Skip to main content

From early on in its production The Godfather (1972) was going to be an epic film. Francis Ford Coppola and Mario Puzo’s script, which ran 164 pages (2 hours 44 minutes), mixed in locations across the New York area before the story shifted to Sicily. On top of all that, it was a period piece.

Obviously, a film of that scope required a sizable budget. Yet Paramount, believing the picture might flop as every previous Sicilian mob story had, only committed $6 million to the production. In brief, Coppola had to make every dollar count on The Godfather.

That meant getting the killing of Sonny Corleone (James Caan) right the first time. For this pivotal scene, hundreds of explosive squibs and sacks of fake blood went into the shooting. And it cost six figures (in 1971 dollars) to pull it off.

The Sonny Corleone death scene in ‘The Godfather’ cost $100,000

Sonny Corleone being shot dead in a car in 'The Godfather'
James Caan meets his end at a tollbooth as Sonny Corleone in ‘The Godfather’, 1972. | Silver Screen Collection/Hulton Archive/Getty Images

Sonny Corleone is the hothead in the family, and setting up his killing wasn’t particularly difficult. Rival mobsters got their shot at Sonny through his brother-in-law Carlo (Gianni Russo), who had savagely beaten Connie Corleone (Talia Shire). As soon as he heard about it, Sonny went to kill Carlo.

Gunmen intercepted him, however. When he was arriving at the tollbooth on the Jones Beach Causeway, assassins carrying automatic weapons opened fire on Sonny, killing him in a hail of bullets (many of which they shot after Sonny was long dead).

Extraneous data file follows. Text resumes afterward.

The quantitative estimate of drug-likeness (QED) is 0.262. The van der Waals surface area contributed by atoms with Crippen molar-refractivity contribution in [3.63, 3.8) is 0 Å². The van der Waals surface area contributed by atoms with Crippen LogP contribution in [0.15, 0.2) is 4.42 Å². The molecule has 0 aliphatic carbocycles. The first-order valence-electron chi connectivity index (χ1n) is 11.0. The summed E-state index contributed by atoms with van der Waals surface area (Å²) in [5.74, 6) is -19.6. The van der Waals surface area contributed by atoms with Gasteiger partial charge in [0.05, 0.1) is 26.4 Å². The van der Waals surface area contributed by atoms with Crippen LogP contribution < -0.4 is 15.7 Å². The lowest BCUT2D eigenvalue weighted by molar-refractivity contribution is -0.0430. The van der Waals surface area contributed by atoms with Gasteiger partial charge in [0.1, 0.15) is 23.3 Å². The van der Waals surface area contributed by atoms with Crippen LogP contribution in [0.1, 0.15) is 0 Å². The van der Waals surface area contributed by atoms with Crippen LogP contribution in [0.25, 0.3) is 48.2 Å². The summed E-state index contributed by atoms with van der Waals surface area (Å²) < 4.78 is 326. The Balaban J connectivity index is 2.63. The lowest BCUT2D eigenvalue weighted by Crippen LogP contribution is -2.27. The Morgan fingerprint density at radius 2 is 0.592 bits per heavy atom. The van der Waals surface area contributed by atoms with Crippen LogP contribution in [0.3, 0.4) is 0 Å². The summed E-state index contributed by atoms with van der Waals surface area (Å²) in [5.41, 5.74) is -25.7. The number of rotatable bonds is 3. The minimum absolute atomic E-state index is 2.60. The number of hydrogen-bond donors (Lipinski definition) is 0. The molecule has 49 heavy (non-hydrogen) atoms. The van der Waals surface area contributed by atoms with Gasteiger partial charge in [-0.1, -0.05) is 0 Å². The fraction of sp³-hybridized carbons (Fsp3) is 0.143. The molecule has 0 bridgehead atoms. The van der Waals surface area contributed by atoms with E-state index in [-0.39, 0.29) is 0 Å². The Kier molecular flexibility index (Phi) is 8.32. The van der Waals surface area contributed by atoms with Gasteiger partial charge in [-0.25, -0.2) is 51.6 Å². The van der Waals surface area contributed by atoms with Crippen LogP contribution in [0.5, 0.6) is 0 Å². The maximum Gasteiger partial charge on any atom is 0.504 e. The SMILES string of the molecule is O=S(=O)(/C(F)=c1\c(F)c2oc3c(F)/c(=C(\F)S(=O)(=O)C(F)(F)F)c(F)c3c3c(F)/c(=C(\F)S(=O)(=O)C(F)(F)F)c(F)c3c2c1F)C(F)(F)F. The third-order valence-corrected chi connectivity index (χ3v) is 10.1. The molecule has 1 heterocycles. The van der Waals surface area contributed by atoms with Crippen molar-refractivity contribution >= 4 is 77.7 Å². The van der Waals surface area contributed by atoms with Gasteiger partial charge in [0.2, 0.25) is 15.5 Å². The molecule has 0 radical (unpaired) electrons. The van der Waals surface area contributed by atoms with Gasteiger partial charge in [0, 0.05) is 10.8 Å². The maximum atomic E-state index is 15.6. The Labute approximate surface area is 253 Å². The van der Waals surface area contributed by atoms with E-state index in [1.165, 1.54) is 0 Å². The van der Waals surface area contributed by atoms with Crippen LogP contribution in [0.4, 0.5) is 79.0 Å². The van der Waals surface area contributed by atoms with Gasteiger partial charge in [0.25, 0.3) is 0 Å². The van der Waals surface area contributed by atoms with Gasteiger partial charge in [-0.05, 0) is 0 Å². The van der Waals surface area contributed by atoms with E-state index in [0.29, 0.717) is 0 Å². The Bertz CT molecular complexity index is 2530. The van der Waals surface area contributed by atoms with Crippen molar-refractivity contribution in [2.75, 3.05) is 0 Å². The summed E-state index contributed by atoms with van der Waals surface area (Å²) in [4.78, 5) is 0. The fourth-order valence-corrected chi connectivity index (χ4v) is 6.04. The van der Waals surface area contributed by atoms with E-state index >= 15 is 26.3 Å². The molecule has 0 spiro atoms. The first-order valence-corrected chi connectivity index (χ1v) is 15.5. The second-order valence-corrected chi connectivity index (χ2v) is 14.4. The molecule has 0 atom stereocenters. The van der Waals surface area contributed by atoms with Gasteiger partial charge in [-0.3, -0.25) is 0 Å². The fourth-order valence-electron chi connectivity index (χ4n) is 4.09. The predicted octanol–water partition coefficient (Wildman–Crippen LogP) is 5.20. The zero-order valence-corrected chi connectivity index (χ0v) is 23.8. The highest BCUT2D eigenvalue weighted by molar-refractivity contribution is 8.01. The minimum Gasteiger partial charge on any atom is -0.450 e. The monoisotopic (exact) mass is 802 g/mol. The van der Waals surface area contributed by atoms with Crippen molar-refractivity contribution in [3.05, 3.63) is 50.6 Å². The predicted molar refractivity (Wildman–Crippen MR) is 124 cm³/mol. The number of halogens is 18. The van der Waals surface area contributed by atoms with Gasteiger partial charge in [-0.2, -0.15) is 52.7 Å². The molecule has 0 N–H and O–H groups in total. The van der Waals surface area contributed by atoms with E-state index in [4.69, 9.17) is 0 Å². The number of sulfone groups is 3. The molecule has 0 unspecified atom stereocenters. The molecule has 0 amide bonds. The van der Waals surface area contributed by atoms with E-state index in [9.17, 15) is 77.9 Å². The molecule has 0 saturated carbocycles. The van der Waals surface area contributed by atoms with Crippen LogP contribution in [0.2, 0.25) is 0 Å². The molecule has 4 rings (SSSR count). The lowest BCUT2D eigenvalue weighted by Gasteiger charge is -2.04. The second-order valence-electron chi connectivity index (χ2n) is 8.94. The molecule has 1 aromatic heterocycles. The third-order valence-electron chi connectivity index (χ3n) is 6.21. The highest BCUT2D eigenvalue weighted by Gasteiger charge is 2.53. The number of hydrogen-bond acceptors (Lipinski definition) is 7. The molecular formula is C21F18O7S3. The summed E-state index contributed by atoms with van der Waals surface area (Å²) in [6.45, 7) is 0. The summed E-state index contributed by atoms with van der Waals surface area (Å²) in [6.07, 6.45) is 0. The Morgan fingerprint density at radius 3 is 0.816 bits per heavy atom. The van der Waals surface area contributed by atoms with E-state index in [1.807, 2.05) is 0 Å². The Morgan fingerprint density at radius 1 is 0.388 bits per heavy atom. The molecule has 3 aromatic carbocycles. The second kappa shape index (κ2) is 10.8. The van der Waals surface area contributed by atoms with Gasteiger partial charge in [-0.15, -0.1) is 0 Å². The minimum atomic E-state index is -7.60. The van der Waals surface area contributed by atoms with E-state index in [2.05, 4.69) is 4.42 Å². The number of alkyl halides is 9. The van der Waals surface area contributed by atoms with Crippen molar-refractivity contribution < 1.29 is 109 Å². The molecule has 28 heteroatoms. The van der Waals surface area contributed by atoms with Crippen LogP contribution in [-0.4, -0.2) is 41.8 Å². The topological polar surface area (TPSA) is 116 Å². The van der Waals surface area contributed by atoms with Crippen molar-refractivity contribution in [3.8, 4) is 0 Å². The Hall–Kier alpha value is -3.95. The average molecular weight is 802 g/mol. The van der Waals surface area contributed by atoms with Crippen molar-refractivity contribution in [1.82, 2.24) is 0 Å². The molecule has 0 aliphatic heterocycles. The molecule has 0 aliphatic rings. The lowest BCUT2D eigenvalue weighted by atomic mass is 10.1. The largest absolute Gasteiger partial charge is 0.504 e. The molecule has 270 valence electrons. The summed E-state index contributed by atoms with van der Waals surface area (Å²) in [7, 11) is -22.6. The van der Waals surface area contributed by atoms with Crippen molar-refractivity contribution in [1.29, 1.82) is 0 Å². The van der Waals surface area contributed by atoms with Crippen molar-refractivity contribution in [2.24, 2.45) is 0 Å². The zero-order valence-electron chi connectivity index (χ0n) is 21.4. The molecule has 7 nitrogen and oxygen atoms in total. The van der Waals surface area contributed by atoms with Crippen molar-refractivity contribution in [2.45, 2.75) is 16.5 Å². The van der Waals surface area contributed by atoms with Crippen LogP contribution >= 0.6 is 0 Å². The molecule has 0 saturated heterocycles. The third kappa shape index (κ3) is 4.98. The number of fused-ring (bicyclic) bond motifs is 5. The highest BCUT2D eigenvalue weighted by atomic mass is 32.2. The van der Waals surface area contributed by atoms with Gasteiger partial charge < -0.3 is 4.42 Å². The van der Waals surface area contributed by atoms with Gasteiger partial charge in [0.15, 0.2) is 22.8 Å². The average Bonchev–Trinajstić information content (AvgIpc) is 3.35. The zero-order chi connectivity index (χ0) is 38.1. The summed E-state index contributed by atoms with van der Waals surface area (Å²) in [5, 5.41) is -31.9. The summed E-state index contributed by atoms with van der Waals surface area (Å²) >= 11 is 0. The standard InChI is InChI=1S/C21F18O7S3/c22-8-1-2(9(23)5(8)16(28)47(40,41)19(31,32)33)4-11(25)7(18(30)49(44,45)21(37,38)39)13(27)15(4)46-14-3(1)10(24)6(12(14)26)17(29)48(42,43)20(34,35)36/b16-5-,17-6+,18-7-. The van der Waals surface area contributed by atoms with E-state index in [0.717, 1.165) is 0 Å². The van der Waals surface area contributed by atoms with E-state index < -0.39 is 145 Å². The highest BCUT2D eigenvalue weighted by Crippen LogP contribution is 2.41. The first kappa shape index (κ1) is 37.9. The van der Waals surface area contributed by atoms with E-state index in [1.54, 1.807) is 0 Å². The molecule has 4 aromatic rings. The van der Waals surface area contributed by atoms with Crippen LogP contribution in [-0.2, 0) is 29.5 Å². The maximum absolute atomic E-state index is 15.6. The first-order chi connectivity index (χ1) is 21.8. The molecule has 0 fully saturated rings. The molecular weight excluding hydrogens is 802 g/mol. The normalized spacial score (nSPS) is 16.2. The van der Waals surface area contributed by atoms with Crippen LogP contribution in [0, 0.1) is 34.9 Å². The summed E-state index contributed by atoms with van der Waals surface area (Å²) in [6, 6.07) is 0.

According to a Newsday report by Joseph Gelmis (via Scraps from the Loft), Coppola’s team placed 110 brass casings with gunpowder squibs and fake blood inside Caan’s clothing. On cue, the crew detonated them, along with fake blood squibs on his face and hair.

The same sort of damage had to be inflicted on Sonny’s car (a late-model Lincoln Continental). Gelmis reported the crew placed another 200 explosive squibs in predrilled holes inside the Continental. All told, the scene cost $100,000 (the equivalent of $650,000 in 2021) to shoot. But they got it done in one take.

The scene wasn’t shot on the Jones Beach Causeway

Hitmen holding automatic weapons in 'The Godfather'
Gunmen wait for Sonny Corleone in a scene from ‘The Godfather.’ Paramount Pictures | CBS via Getty Images

‘The Godfather’: Why Paramount Didn’t Want the Sicily Scenes Shot in Italy

Sonny’s death is among The Godfather’s most famous scenes, and many writers have incorrectly identified the location (with its old-fashioned tollbooth) as the Jones Beach Causeway. In The Godfather Companion, Peter Biskind tried to correct that. Biskind wrote that the actual location was Floyd Bennett Field, Brooklyn.

Yet that appears to be off as well. Writing in Newsweek, Gelmis noted that the crew shot Sonny’s death scene at an abandoned runway on Mitchel Field. That spot was part of the former Mitchel Air Force Base on Long Island. (Others have confirmed this in recent years.)

To make it look like Jones Beach, the production crew built and hung the billboards and constructed the tollbooths at Mitchel Field. Then the explosive experts went to work and pulled off the scene in style. In a high-pressure, high-stress shoot, getting it done in one take must have felt like a triumph.